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27

Well, to a degree "more than surviving combat" is what you put into it... But here's some good ones I own and have read or used. All Flesh Must Be Eaten uses the Unisystem like most of Eden Studio's games; it has a large number of supplements for everything from kung fu zombies to wild west zombies. It's a toolkit game where you can make the zombies work ...


13

I agree that you need to show the players (i) that they will all die if they don't investigate, and (ii) if they do investigate, they may live. Here are some ideas. (i) Give a rather insane person a MacGuffin that makes the zombies avoid them like, well, a plague. This shows that there is something useful to discover. Since this person can wander around at ...


13

The problem is that zombies are pretty strongly typecast into survival horror, so you have to do something which breaks the mold. Something should happen which doesn't fit the typical zombie game... something unusual and mysterious, which prompts investigation. The most basic idea is a cure. For example, make one character turn out to be immune, and have ...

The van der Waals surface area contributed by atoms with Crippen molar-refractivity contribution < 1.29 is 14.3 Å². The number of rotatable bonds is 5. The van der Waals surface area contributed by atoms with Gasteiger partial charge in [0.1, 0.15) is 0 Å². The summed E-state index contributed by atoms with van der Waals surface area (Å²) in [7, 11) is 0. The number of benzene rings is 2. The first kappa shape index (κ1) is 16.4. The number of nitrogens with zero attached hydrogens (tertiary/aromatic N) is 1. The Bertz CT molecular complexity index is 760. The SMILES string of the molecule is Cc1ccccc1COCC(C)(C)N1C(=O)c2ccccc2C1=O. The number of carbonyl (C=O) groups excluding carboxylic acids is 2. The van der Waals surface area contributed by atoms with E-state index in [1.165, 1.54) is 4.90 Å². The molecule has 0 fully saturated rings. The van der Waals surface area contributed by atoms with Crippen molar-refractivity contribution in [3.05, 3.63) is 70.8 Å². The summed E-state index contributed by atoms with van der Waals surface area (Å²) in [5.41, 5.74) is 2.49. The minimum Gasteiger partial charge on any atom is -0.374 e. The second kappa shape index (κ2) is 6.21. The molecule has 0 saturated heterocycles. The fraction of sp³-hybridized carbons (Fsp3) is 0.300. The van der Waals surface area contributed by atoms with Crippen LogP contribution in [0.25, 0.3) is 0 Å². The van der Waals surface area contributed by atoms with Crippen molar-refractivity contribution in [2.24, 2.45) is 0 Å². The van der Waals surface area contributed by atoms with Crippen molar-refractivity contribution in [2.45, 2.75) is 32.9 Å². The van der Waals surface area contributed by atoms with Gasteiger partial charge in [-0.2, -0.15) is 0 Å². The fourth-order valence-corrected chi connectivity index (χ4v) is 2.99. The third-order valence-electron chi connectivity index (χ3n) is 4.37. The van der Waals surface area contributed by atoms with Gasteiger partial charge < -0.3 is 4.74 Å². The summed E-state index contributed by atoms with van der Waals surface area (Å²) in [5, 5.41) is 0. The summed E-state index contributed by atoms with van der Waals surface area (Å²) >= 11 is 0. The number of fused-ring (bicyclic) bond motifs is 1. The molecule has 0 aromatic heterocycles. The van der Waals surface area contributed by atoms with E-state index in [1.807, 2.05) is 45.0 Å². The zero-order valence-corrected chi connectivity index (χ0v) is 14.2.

11

Treat Them Like Swarms The first thing I thought when I read your question was - "It's not an army - it's a swarm!" Several game systems have mechanics for dealing with swarms - adversaries comprised of many smaller entities. I would look at gurps first. I remember swarm rules in GURPS as early as the late '80s, so I'm sure they're there. It's been a ...


8

If you're doing the "reveal" of the zombies in a typical survival-horror way—zombies jump out and start trying to eat the PCs—then the players are going to follow that trope. If you can break the expectations of the survival-horror genre then you'll have a chance to supply story developments to communicate that this is an investigation game. This is ...


6

The answer starts from the thinking man's response to zombies presented by John Ringo here. Zombies, fundamentally are dumb. (or if they're not, we lose.) Attracted by noise, etc. The first trick is to insure that the characters don't know it's a zombie game. Instead, they're, for example, police, investigating an IED in a cemetery with a remarkable ...


4